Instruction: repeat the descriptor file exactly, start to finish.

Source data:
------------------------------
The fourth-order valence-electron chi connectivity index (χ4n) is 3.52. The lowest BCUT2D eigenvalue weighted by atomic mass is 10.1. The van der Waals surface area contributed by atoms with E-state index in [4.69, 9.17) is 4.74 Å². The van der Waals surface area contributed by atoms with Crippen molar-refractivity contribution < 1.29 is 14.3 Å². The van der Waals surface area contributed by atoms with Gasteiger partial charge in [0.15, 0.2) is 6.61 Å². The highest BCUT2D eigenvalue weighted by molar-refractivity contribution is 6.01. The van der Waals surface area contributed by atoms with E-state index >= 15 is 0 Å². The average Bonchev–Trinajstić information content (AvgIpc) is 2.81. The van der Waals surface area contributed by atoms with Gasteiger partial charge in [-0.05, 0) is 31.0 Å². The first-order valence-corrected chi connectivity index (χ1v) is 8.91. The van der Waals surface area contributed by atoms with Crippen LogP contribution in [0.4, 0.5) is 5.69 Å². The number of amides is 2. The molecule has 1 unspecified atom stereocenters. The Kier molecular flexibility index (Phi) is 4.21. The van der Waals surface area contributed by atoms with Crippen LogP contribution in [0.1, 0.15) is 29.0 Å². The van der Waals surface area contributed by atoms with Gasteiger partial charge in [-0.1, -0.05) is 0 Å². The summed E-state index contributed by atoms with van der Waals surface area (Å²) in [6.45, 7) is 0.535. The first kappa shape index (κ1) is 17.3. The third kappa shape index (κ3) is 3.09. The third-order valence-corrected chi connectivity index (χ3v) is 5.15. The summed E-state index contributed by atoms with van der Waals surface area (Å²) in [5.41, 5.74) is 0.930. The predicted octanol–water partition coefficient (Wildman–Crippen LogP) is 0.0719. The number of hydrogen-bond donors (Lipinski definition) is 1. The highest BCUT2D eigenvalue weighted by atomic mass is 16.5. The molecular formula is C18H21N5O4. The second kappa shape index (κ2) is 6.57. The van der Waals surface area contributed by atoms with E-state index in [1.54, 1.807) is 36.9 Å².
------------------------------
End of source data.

The fourth-order valence-electron chi connectivity index (χ4n) is 3.52. The lowest BCUT2D eigenvalue weighted by atomic mass is 10.1. The van der Waals surface area contributed by atoms with E-state index in [4.69, 9.17) is 4.74 Å². The van der Waals surface area contributed by atoms with Crippen molar-refractivity contribution < 1.29 is 14.3 Å². The van der Waals surface area contributed by atoms with Gasteiger partial charge in [0.15, 0.2) is 6.61 Å². The highest BCUT2D eigenvalue weighted by molar-refractivity contribution is 6.01. The van der Waals surface area contributed by atoms with E-state index >= 15 is 0 Å². The average Bonchev–Trinajstić information content (AvgIpc) is 2.81. The van der Waals surface area contributed by atoms with Gasteiger partial charge in [-0.05, 0) is 31.0 Å². The first-order valence-corrected chi connectivity index (χ1v) is 8.91. The van der Waals surface area contributed by atoms with Crippen LogP contribution in [0.4, 0.5) is 5.69 Å². The number of amides is 2. The molecule has 1 unspecified atom stereocenters. The Kier molecular flexibility index (Phi) is 4.21. The van der Waals surface area contributed by atoms with Crippen LogP contribution in [0.1, 0.15) is 29.0 Å². The van der Waals surface area contributed by atoms with Gasteiger partial charge in [-0.1, -0.05) is 0 Å². The summed E-state index contributed by atoms with van der Waals surface area (Å²) in [6.45, 7) is 0.535. The first kappa shape index (κ1) is 17.3. The third kappa shape index (κ3) is 3.09. The third-order valence-corrected chi connectivity index (χ3v) is 5.15. The summed E-state index contributed by atoms with van der Waals surface area (Å²) in [5.41, 5.74) is 0.930. The predicted octanol–water partition coefficient (Wildman–Crippen LogP) is 0.0719. The number of hydrogen-bond donors (Lipinski definition) is 1. The highest BCUT2D eigenvalue weighted by atomic mass is 16.5. The molecular formula is C18H21N5O4. The second kappa shape index (κ2) is 6.57. The van der Waals surface area contributed by atoms with E-state index in [1.54, 1.807) is 36.9 Å².